Can a Hair Transplant Be Carried Out More Than Once?

If you’ve had a successful hair transplant, congratulations! We know how life changing and confidence boosting a hair transplant can be. However, if you have a hair transplant when you’re very young, say in your twenties, you may notice your original balding spot spreading. This means that the area you had hair follicles transplanting into looks great, but the surrounding area may start to thin.

This may not always happen just because you were young when you had your hair transplant either. If you have unpredictable hair loss, or your hair loss has simply reached a wider area, you may notice an area of thinning hair, spreading out from the original hair transplant site.

Whatever the case, don’t worry. It’s perfectly common and natural for someone to have more than one hair transplant. After all, the first one made you feel great, so why not go for a second?

It’s All About Strong Donor Follicles

How many hair transplants you can have will of course depend greatly on the amount of ‘donor’ follicles you have. These are found round the back of the head, usually roughly level with the ears. This is known as the ‘safe donor area’ and it contains strong follicles that grow strong hairs, that are unaffected by the hormones and genetic factors that cause hair loss. Your surgeon would’ve taken hair follicles from this region during your initial hair transplant.

We all have a set, finite amount of hair follicles, both strong ones and weaker ones. If your supply of strong donor follicles is low, or the safe donor area is small, then a second hair transplant might not be worthwhile. Our expert surgeons will be able to advise you, and will only ever carry out a hair transplant if they think it will be a success.

Aside from wanting a second hair transplant because your area of scalp that is naturally losing hair has widened, you may also be considering one due to:

  • Problems with hair density in the transplanted area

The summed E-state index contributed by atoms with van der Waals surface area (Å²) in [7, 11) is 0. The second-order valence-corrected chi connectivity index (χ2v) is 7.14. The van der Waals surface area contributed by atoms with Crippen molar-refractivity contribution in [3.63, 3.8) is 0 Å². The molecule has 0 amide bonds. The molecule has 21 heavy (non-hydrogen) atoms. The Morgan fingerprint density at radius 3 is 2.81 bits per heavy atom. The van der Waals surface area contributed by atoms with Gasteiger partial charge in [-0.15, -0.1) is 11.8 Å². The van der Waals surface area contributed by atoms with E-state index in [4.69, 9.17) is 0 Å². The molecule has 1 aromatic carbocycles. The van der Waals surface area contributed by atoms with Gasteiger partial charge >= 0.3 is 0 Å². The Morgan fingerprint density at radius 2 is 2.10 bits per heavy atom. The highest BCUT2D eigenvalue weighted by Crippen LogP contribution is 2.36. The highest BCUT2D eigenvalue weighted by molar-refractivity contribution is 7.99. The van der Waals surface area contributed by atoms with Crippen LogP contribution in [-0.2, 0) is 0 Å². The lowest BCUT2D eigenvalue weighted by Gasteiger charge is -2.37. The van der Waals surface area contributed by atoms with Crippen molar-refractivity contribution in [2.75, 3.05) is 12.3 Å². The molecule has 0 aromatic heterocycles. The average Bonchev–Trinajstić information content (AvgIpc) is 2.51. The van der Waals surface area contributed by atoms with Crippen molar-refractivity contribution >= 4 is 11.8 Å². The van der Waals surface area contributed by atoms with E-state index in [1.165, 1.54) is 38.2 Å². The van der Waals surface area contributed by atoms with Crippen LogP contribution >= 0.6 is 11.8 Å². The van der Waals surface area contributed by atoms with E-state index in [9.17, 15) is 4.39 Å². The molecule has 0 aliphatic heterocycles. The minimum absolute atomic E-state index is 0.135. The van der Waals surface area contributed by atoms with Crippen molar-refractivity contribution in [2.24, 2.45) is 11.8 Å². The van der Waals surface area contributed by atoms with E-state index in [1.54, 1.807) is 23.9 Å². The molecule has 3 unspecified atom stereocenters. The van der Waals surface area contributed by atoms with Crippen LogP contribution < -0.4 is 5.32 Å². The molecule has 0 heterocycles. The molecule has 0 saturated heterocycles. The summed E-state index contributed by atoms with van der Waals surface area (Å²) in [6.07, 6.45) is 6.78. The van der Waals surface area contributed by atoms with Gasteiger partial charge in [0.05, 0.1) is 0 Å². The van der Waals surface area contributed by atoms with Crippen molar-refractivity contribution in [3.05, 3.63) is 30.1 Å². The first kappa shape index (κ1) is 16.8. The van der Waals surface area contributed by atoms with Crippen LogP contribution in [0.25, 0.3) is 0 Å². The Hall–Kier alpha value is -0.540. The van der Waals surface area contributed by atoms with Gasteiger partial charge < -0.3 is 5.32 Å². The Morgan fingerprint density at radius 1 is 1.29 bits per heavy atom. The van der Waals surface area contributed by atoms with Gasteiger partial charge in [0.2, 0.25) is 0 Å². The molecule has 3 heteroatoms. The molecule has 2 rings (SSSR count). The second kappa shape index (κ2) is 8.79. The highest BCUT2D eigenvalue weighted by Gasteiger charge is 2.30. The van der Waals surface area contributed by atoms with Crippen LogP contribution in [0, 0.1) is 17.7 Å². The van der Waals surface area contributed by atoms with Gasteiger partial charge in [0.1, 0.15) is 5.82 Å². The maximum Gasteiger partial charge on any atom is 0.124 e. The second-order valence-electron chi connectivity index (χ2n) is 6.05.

• The transplanted hair is weak and beginning to fall
  • Your hair is suffering from ‘shock loss’ that doesn’t seem to be recovering
  • You’re not happy with your new hair line or you’re developing a ‘pluggy’ look
  • Your hair transplant has gone wrong

    So let’s take a look at each of these in more detail:

Hair Density

You may choose to have a second hair transplant if your original one left you with hair that is less ‘dense’ than your natural hair. This is often a natural consequence of harvesting healthy donor follicles from a small area at the back of the head, and transplanting them into a larger area of the scalp at the front of the head, potentially up to the crown. In the case that your surgeon thinks that you may inevitably need to return for a second hair transplant, this should be explained to you at the time.

A man in his teens or early twenties usually has around 100,000 hairs on his head. Usually, men that have hair transplants have already lost around half of these hairs by the time they notice their hair thinning and decide to take action. A successful harvest of hair follicles will usually consist of around 2,500 to 4,000 hairs. Too many more, and the donor area is at risk of looking patchy. So if you think about it, 2,500 to 4,000 hairs to cover a much larger area that had many thousands more hairs, it’s going to be fairly common that men require a second hair transplant due to hair density issues.

Hair Taken from Weak Hair Follicles

We’ve seen patients coming to us seeking advice on a second hair transplant because the donor follicles from the first hair transplant were weak. Taking hair follicles from outside of the safe donor area will inevitably result in a substandard hair transplant. This is because these follicles, and their resulting hairs, are weak and susceptible to the hormonal and genetic risk factors for hair loss.